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The Cleaning Effect on Brewing Barley Using Vibrations during Wet Steeping
C. Mller, T. Kunz, F.-J. Methner

Nowadays, industrial malting plant process batches of up to 300 tons whereas achieving a homogenous malt quality within one batch is a major goal. Consequently, cytolytically badly modified or even ungerminated kernels may lead to lautering and filtration problems e.g. due to high remaining unhydrolysed β-glucan fractions. Hence, the homogeneity and cytolysis of a malt batch should be improved. In this study, a cement vibrator was used to treat barley with vibrations during wet steeping at a frequency of 180200 Hz in order to obtain the influence of sonic waves on the final malt quality. The input of sonic waves during steeping resulted in a faster water uptake and a considerably improved cleaning effect on barley. Higher steeping degrees and remarkably reduced microbial contaminations in turn led to faster and more homogenous germination by means of higher germination energies and malt homogeneities in comparison to a reference malt which was processed without sonic waves treatment. Furthermore, an improved lautering performance of the produced malts as evaluated by an in-house laboratory lautering test, was improved when treating with vibrations during wet steeping. Additionally, the cleaning effect of the vibrations resulted in remarkably lower iron content of the malts yielding an improved oxidative flavour stability of worts produced thereof as determined by electron spin resonance spectroscopy. Outcomes of these trials benefit the malting industry in terms of improving the malt homogeneity and quality.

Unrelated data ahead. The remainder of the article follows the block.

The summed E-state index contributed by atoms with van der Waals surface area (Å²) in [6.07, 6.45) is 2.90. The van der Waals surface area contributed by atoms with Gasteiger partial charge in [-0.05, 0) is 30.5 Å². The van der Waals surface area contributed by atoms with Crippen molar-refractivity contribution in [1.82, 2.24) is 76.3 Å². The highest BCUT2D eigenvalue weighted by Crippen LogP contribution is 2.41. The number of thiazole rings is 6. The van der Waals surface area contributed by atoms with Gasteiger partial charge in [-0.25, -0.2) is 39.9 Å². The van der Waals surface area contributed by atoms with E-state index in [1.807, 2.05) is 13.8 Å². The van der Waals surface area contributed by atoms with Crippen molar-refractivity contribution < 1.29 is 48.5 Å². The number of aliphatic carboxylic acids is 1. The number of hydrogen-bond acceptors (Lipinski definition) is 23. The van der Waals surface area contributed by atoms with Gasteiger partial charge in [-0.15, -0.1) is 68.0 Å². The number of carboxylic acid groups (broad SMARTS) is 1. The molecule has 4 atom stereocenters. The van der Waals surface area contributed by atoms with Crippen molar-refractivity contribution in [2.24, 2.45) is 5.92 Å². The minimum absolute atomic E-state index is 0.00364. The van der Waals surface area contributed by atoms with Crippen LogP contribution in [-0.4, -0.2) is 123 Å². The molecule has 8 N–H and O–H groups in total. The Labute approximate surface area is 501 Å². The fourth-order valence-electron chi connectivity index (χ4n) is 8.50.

Descriptors: sonic waves, vibrations, water uptake, microbiology, germination energy, homogeneity

BrewingScience Monatsschrift fr Brauwissenschaft, 68 (January/February 2015), pp. 29-37